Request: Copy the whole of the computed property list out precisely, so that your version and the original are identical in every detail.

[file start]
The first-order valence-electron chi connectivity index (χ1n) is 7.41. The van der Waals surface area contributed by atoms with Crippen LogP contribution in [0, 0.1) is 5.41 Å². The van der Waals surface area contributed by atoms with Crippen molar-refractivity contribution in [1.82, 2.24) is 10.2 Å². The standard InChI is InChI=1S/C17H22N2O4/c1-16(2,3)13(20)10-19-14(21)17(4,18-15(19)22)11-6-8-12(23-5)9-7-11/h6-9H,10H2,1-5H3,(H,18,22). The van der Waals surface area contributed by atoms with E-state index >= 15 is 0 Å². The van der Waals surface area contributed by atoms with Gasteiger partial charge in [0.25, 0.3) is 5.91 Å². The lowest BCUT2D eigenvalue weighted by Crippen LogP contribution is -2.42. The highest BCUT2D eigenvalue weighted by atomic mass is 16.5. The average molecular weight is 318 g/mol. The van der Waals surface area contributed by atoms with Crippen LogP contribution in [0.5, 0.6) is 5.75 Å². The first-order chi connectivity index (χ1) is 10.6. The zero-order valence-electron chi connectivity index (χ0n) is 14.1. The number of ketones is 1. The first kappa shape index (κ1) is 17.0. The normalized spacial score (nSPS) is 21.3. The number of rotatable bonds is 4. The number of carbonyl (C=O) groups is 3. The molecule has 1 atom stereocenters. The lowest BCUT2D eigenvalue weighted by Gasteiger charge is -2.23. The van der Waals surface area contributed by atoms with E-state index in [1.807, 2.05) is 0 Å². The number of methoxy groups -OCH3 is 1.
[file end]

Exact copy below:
The first-order valence-electron chi connectivity index (χ1n) is 7.41. The van der Waals surface area contributed by atoms with Crippen LogP contribution in [0, 0.1) is 5.41 Å². The van der Waals surface area contributed by atoms with Crippen molar-refractivity contribution in [1.82, 2.24) is 10.2 Å². The standard InChI is InChI=1S/C17H22N2O4/c1-16(2,3)13(20)10-19-14(21)17(4,18-15(19)22)11-6-8-12(23-5)9-7-11/h6-9H,10H2,1-5H3,(H,18,22). The van der Waals surface area contributed by atoms with E-state index >= 15 is 0 Å². The van der Waals surface area contributed by atoms with Gasteiger partial charge in [0.25, 0.3) is 5.91 Å². The lowest BCUT2D eigenvalue weighted by Crippen LogP contribution is -2.42. The highest BCUT2D eigenvalue weighted by atomic mass is 16.5. The average molecular weight is 318 g/mol. The van der Waals surface area contributed by atoms with Crippen LogP contribution in [0.5, 0.6) is 5.75 Å². The first-order chi connectivity index (χ1) is 10.6. The zero-order valence-electron chi connectivity index (χ0n) is 14.1. The number of ketones is 1. The first kappa shape index (κ1) is 17.0. The normalized spacial score (nSPS) is 21.3. The number of rotatable bonds is 4. The number of carbonyl (C=O) groups is 3. The molecule has 1 atom stereocenters. The lowest BCUT2D eigenvalue weighted by Gasteiger charge is -2.23. The van der Waals surface area contributed by atoms with E-state index in [1.807, 2.05) is 0 Å². The number of methoxy groups -OCH3 is 1.